- VE trivializes heroics in general. I was running Gundrak last night, and I accidentally peeled some mobs off the tank. I could have used Fade to give aggro back to the tank, but I thought about it, and I was healing myself through most of the mobs' damage. It was more efficient to just keep DPSing them down.
Vampiric Embrace is all about healing, and the healing side of World of Warcraft is getting totally turned upside down in Cataclysm. It's supposed to be a more challenging game for the healers. If shadow priests never require healing, then we're breaking that aspect of the game. So, with that in mind, let's ask the question: If VE stayed at 15/5 in Cataclysm, would we be breaking the game?
At level 85, shadow priest health pools are tripling over Wrath, but shadow priest DPS is not. Since the healing we get from VE is dependent on our DPS, this is a pretty important point. Right now in Wrath, if we churn out 10,000 DPS, we're earning ourselves 15 percent of that as self-heals -- 1,500 HPS. If our health pools stand at 30,000 right now (give or take), we're getting back 5 percent of our maximum health as healing per second. That's no small amount.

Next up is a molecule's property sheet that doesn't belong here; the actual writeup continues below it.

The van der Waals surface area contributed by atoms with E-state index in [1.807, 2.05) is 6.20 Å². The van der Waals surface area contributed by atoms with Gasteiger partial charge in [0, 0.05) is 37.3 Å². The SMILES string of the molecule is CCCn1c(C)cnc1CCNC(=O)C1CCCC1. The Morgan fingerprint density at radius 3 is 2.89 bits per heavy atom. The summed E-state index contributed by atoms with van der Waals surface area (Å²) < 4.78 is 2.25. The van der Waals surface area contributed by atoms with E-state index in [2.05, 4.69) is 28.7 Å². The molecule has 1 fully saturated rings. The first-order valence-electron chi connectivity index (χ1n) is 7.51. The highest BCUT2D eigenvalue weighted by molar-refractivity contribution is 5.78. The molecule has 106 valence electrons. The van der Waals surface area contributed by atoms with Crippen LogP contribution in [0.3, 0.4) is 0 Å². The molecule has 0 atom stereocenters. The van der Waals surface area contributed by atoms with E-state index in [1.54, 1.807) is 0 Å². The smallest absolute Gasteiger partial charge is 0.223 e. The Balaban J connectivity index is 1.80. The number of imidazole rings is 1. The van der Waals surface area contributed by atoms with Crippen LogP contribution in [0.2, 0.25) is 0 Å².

Now, consider Cataclysm. Let's estimate that our DPS is going to climb to maybe 15,000 -- a conservative, though reasonable estimate. That means, at the old 15 percent rate, we'd be doing 2,250 HPS. That's rather insignificant when you compare it to Cataclysm health pools that are 100,000 HP deep. It amounts to 2.25 percent of our maximum health as healing per second -- less than half what we see in Wrath -- and that's before any kind of nerf to the actual VE mechanism itself.